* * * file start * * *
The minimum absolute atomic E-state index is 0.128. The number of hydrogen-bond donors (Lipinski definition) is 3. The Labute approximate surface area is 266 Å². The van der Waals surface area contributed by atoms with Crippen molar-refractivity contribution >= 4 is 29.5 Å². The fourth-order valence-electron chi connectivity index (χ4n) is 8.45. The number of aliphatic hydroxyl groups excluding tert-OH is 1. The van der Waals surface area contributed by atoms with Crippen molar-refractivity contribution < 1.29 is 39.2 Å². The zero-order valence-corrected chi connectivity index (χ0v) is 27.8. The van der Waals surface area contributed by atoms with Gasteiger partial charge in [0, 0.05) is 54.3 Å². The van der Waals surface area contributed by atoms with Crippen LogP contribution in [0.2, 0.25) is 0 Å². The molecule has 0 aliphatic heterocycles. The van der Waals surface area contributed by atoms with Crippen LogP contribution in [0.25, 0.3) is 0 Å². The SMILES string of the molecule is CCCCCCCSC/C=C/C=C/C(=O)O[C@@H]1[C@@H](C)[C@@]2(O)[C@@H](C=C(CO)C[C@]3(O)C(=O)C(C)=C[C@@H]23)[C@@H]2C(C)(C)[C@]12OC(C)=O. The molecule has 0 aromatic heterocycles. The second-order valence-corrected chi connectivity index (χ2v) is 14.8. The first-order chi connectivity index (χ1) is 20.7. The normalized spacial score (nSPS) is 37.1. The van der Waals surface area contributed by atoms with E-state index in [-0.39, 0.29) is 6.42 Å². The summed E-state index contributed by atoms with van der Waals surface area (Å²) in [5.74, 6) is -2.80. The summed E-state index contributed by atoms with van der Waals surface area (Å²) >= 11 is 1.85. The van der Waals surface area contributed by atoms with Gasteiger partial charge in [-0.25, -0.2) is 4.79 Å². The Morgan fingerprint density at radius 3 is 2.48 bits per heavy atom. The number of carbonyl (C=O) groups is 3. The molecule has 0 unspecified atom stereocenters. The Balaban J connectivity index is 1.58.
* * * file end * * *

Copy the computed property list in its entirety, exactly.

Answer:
The minimum absolute atomic E-state index is 0.128. The number of hydrogen-bond donors (Lipinski definition) is 3. The Labute approximate surface area is 266 Å². The van der Waals surface area contributed by atoms with Crippen molar-refractivity contribution >= 4 is 29.5 Å². The fourth-order valence-electron chi connectivity index (χ4n) is 8.45. The number of aliphatic hydroxyl groups excluding tert-OH is 1. The van der Waals surface area contributed by atoms with Crippen molar-refractivity contribution < 1.29 is 39.2 Å². The zero-order valence-corrected chi connectivity index (χ0v) is 27.8. The van der Waals surface area contributed by atoms with Gasteiger partial charge in [0, 0.05) is 54.3 Å². The van der Waals surface area contributed by atoms with Crippen LogP contribution in [0.2, 0.25) is 0 Å². The molecule has 0 aliphatic heterocycles. The van der Waals surface area contributed by atoms with Crippen LogP contribution in [0.25, 0.3) is 0 Å². The SMILES string of the molecule is CCCCCCCSC/C=C/C=C/C(=O)O[C@@H]1[C@@H](C)[C@@]2(O)[C@@H](C=C(CO)C[C@]3(O)C(=O)C(C)=C[C@@H]23)[C@@H]2C(C)(C)[C@]12OC(C)=O. The molecule has 0 aromatic heterocycles. The second-order valence-corrected chi connectivity index (χ2v) is 14.8. The first-order chi connectivity index (χ1) is 20.7. The normalized spacial score (nSPS) is 37.1. The van der Waals surface area contributed by atoms with E-state index in [-0.39, 0.29) is 6.42 Å². The summed E-state index contributed by atoms with van der Waals surface area (Å²) in [5.74, 6) is -2.80. The summed E-state index contributed by atoms with van der Waals surface area (Å²) >= 11 is 1.85. The van der Waals surface area contributed by atoms with Gasteiger partial charge in [-0.25, -0.2) is 4.79 Å². The Morgan fingerprint density at radius 3 is 2.48 bits per heavy atom. The number of carbonyl (C=O) groups is 3. The molecule has 0 unspecified atom stereocenters. The Balaban J connectivity index is 1.58.